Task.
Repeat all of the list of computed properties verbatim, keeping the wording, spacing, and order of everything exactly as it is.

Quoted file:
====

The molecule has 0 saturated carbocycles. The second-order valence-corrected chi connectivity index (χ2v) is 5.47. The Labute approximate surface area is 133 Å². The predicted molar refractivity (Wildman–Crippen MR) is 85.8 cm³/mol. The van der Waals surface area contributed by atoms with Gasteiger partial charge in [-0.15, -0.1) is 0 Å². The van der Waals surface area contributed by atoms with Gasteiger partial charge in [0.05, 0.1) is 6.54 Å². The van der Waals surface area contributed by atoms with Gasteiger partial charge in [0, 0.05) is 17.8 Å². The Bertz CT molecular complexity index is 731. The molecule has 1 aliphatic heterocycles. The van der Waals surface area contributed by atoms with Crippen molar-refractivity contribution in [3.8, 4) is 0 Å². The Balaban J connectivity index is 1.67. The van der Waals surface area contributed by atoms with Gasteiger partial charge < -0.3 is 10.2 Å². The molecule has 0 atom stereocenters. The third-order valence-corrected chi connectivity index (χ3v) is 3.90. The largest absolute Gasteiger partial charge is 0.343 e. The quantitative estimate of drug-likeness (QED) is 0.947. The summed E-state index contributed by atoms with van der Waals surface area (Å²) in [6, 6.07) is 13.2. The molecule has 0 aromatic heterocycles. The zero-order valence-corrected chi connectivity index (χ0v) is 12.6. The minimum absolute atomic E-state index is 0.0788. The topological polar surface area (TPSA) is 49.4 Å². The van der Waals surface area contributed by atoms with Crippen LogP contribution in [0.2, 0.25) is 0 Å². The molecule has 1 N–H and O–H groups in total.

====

The molecule has 0 saturated carbocycles. The second-order valence-corrected chi connectivity index (χ2v) is 5.47. The Labute approximate surface area is 133 Å². The predicted molar refractivity (Wildman–Crippen MR) is 85.8 cm³/mol. The van der Waals surface area contributed by atoms with Gasteiger partial charge in [-0.15, -0.1) is 0 Å². The van der Waals surface area contributed by atoms with Gasteiger partial charge in [0.05, 0.1) is 6.54 Å². The van der Waals surface area contributed by atoms with Gasteiger partial charge in [0, 0.05) is 17.8 Å². The Bertz CT molecular complexity index is 731. The molecule has 1 aliphatic heterocycles. The van der Waals surface area contributed by atoms with Crippen molar-refractivity contribution in [3.8, 4) is 0 Å². The Balaban J connectivity index is 1.67. The van der Waals surface area contributed by atoms with Gasteiger partial charge < -0.3 is 10.2 Å². The molecule has 0 atom stereocenters. The third-order valence-corrected chi connectivity index (χ3v) is 3.90. The largest absolute Gasteiger partial charge is 0.343 e. The quantitative estimate of drug-likeness (QED) is 0.947. The summed E-state index contributed by atoms with van der Waals surface area (Å²) in [6, 6.07) is 13.2. The molecule has 0 aromatic heterocycles. The zero-order valence-corrected chi connectivity index (χ0v) is 12.6. The minimum absolute atomic E-state index is 0.0788. The topological polar surface area (TPSA) is 49.4 Å². The van der Waals surface area contributed by atoms with Crippen LogP contribution in [0.2, 0.25) is 0 Å². The molecule has 1 N–H and O–H groups in total.